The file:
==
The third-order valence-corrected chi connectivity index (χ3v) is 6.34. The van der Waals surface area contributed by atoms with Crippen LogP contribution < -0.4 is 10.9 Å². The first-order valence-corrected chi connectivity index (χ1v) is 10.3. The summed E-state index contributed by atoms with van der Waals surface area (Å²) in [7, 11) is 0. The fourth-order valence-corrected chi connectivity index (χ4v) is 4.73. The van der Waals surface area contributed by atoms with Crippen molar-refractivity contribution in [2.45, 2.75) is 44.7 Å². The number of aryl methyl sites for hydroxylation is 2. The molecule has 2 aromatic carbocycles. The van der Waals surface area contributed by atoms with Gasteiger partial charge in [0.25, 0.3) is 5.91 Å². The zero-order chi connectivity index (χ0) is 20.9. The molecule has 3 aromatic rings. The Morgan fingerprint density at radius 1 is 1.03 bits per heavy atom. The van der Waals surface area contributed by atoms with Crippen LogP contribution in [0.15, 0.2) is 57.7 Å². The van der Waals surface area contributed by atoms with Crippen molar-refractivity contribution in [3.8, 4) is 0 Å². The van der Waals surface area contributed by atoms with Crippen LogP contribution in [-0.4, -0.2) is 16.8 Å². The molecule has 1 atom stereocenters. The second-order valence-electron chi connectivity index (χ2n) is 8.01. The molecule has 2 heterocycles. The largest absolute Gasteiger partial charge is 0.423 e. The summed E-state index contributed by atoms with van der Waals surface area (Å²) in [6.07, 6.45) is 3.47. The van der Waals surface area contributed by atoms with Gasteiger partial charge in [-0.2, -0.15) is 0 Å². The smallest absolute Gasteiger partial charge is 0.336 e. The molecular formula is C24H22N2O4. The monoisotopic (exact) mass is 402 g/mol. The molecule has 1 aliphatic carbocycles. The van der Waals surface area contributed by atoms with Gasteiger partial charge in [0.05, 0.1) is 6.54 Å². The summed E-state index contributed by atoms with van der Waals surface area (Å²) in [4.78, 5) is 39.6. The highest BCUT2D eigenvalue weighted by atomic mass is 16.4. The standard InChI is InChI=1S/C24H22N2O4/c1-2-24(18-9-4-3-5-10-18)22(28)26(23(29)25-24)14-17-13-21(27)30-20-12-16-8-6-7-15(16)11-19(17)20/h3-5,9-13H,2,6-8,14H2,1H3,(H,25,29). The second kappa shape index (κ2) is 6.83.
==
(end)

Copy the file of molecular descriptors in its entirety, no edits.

The third-order valence-corrected chi connectivity index (χ3v) is 6.34. The van der Waals surface area contributed by atoms with Crippen LogP contribution < -0.4 is 10.9 Å². The first-order valence-corrected chi connectivity index (χ1v) is 10.3. The summed E-state index contributed by atoms with van der Waals surface area (Å²) in [7, 11) is 0. The fourth-order valence-corrected chi connectivity index (χ4v) is 4.73. The van der Waals surface area contributed by atoms with Crippen molar-refractivity contribution in [2.45, 2.75) is 44.7 Å². The number of aryl methyl sites for hydroxylation is 2. The molecule has 2 aromatic carbocycles. The van der Waals surface area contributed by atoms with Gasteiger partial charge in [0.25, 0.3) is 5.91 Å². The zero-order chi connectivity index (χ0) is 20.9. The molecule has 3 aromatic rings. The Morgan fingerprint density at radius 1 is 1.03 bits per heavy atom. The van der Waals surface area contributed by atoms with Crippen LogP contribution in [0.15, 0.2) is 57.7 Å². The van der Waals surface area contributed by atoms with Crippen molar-refractivity contribution in [3.8, 4) is 0 Å². The van der Waals surface area contributed by atoms with Crippen LogP contribution in [-0.4, -0.2) is 16.8 Å². The molecule has 1 atom stereocenters. The second-order valence-electron chi connectivity index (χ2n) is 8.01. The molecule has 2 heterocycles. The largest absolute Gasteiger partial charge is 0.423 e. The summed E-state index contributed by atoms with van der Waals surface area (Å²) in [6.07, 6.45) is 3.47. The van der Waals surface area contributed by atoms with Gasteiger partial charge in [-0.2, -0.15) is 0 Å². The smallest absolute Gasteiger partial charge is 0.336 e. The molecular formula is C24H22N2O4. The monoisotopic (exact) mass is 402 g/mol. The molecule has 1 aliphatic carbocycles. The van der Waals surface area contributed by atoms with Gasteiger partial charge in [0.05, 0.1) is 6.54 Å². The summed E-state index contributed by atoms with van der Waals surface area (Å²) in [4.78, 5) is 39.6. The highest BCUT2D eigenvalue weighted by atomic mass is 16.4. The standard InChI is InChI=1S/C24H22N2O4/c1-2-24(18-9-4-3-5-10-18)22(28)26(23(29)25-24)14-17-13-21(27)30-20-12-16-8-6-7-15(16)11-19(17)20/h3-5,9-13H,2,6-8,14H2,1H3,(H,25,29). The second kappa shape index (κ2) is 6.83.